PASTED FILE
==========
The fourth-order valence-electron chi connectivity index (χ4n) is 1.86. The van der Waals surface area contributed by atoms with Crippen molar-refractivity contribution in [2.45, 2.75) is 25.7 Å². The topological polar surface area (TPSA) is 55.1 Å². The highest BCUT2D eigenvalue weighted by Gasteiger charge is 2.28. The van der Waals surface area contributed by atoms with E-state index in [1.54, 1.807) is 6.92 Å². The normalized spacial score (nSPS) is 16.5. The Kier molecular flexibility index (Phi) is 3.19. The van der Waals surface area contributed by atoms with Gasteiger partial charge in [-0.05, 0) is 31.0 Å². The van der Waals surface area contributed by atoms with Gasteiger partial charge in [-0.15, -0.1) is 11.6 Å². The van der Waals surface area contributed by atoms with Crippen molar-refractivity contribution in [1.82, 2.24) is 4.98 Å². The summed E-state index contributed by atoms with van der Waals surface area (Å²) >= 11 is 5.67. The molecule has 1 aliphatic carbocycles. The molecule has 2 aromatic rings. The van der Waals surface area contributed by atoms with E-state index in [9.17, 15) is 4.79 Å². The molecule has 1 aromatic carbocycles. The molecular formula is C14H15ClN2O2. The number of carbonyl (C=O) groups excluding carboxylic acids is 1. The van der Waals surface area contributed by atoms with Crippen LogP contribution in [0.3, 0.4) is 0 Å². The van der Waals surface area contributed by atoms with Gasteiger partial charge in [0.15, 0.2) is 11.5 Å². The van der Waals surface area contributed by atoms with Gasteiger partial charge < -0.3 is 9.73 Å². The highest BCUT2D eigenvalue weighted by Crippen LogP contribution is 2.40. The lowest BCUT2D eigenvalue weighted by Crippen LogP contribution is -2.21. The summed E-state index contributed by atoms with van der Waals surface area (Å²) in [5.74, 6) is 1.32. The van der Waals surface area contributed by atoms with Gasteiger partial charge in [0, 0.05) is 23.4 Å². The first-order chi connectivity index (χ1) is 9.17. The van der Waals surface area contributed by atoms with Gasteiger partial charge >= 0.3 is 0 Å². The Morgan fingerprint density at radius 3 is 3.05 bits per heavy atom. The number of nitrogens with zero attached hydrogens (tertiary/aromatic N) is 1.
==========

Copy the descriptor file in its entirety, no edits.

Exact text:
The fourth-order valence-electron chi connectivity index (χ4n) is 1.86. The van der Waals surface area contributed by atoms with Crippen molar-refractivity contribution in [2.45, 2.75) is 25.7 Å². The topological polar surface area (TPSA) is 55.1 Å². The highest BCUT2D eigenvalue weighted by Gasteiger charge is 2.28. The van der Waals surface area contributed by atoms with E-state index in [1.54, 1.807) is 6.92 Å². The normalized spacial score (nSPS) is 16.5. The Kier molecular flexibility index (Phi) is 3.19. The van der Waals surface area contributed by atoms with Gasteiger partial charge in [-0.05, 0) is 31.0 Å². The van der Waals surface area contributed by atoms with Gasteiger partial charge in [-0.15, -0.1) is 11.6 Å². The van der Waals surface area contributed by atoms with Crippen molar-refractivity contribution in [1.82, 2.24) is 4.98 Å². The summed E-state index contributed by atoms with van der Waals surface area (Å²) >= 11 is 5.67. The molecule has 1 aliphatic carbocycles. The molecule has 2 aromatic rings. The van der Waals surface area contributed by atoms with E-state index in [9.17, 15) is 4.79 Å². The molecule has 1 aromatic carbocycles. The molecular formula is C14H15ClN2O2. The number of carbonyl (C=O) groups excluding carboxylic acids is 1. The van der Waals surface area contributed by atoms with Crippen LogP contribution in [0.3, 0.4) is 0 Å². The van der Waals surface area contributed by atoms with Gasteiger partial charge in [0.15, 0.2) is 11.5 Å². The van der Waals surface area contributed by atoms with Gasteiger partial charge < -0.3 is 9.73 Å². The highest BCUT2D eigenvalue weighted by Crippen LogP contribution is 2.40. The lowest BCUT2D eigenvalue weighted by Crippen LogP contribution is -2.21. The summed E-state index contributed by atoms with van der Waals surface area (Å²) in [5.74, 6) is 1.32. The van der Waals surface area contributed by atoms with Gasteiger partial charge in [0, 0.05) is 23.4 Å². The first-order chi connectivity index (χ1) is 9.17. The van der Waals surface area contributed by atoms with Gasteiger partial charge >= 0.3 is 0 Å². The Morgan fingerprint density at radius 3 is 3.05 bits per heavy atom. The number of nitrogens with zero attached hydrogens (tertiary/aromatic N) is 1.